The conducted research demonstrated that each synthesis parameter has an influence on thermoelectric properties of produced MWCNTs. Thermal and electrical conductivity are most affected by the synthesis temperature applied or the content of the catalyst in the synthesis mixture. For instance, it has been observed that, regardless of the other parameters, the materials obtained at the temperature of 800 °C have much better heat and electrical charge propagation than when MWCNTs are synthesized at 900 °C. Nevertheless, the microstructure of the network and the degree to which the sp2 carbon lattice of the constituting MWCNTs is pristine enable us to predict the thermoelectric performance only to a limited extent. Despite the fact that the differences between ID/IG ratios and topology of the samples were not drastic, some of the samples have shown much more promising thermoelectric character than anticipated. The impact on the overall thermoelectric performance is multidimensional, so further studies should be carried out to unravel the mechanics of thermoelectrics in the field of nanocarbon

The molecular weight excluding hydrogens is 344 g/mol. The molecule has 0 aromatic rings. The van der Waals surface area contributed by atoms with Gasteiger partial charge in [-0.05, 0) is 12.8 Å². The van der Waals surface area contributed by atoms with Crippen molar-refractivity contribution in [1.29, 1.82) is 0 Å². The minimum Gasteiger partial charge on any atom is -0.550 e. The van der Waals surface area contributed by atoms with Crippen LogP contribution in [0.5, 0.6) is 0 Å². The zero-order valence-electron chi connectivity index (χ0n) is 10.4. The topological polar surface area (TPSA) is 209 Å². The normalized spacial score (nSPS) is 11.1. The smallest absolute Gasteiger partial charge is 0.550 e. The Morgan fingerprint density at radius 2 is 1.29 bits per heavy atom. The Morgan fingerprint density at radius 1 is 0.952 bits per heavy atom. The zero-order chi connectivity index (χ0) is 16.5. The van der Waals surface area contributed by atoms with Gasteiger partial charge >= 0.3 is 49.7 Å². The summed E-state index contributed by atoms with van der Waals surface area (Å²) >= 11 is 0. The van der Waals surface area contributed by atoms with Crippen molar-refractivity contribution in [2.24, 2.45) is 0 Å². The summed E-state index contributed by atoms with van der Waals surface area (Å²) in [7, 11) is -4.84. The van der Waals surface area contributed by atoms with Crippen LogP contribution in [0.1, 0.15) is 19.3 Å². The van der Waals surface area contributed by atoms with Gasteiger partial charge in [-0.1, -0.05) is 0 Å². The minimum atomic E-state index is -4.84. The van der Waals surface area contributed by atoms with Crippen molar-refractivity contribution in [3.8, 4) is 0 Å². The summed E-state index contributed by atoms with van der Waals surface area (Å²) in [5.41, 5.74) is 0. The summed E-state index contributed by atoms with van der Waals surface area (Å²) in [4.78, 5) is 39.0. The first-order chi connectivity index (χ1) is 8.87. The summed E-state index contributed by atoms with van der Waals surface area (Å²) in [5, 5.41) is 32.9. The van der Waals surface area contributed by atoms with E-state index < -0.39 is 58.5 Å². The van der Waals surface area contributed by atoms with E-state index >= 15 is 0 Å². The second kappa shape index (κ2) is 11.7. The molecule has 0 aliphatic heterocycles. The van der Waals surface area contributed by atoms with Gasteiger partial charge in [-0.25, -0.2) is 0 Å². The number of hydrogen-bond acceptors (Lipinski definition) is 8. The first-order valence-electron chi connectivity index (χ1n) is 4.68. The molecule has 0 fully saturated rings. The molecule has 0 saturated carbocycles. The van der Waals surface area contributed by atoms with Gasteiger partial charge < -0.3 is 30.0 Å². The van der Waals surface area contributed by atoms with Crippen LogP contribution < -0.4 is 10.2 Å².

Most important findings came from studying the impact of the residual catalyst. As expected, we observed that material purification reduces electrical conductivity, because iron particles, which are good conductors, are eliminated. However, removal of these unwanted species led to a significant improvement of their thermoelectric properties. This is also supported with the results from material synthesized at reduced amount of catalyst of 2%, which showed second best performance on this front. We can conclude that amount of the catalyst should be kept to the minimum to ensure good thermoelectric properties. Either the material must undergo post-synthetic purification, or the content of catalyst should already be minimized at the synthesis step to avoid further processing of the material. Outside the context of thermoelectrics, our work stresses how important it is to conduct the purification of nanocarbon before using it for R&D. The obtained results may be more encouraging, and the science done this way is also significantly more accurate and reveals the true nature of carbon nanostructures.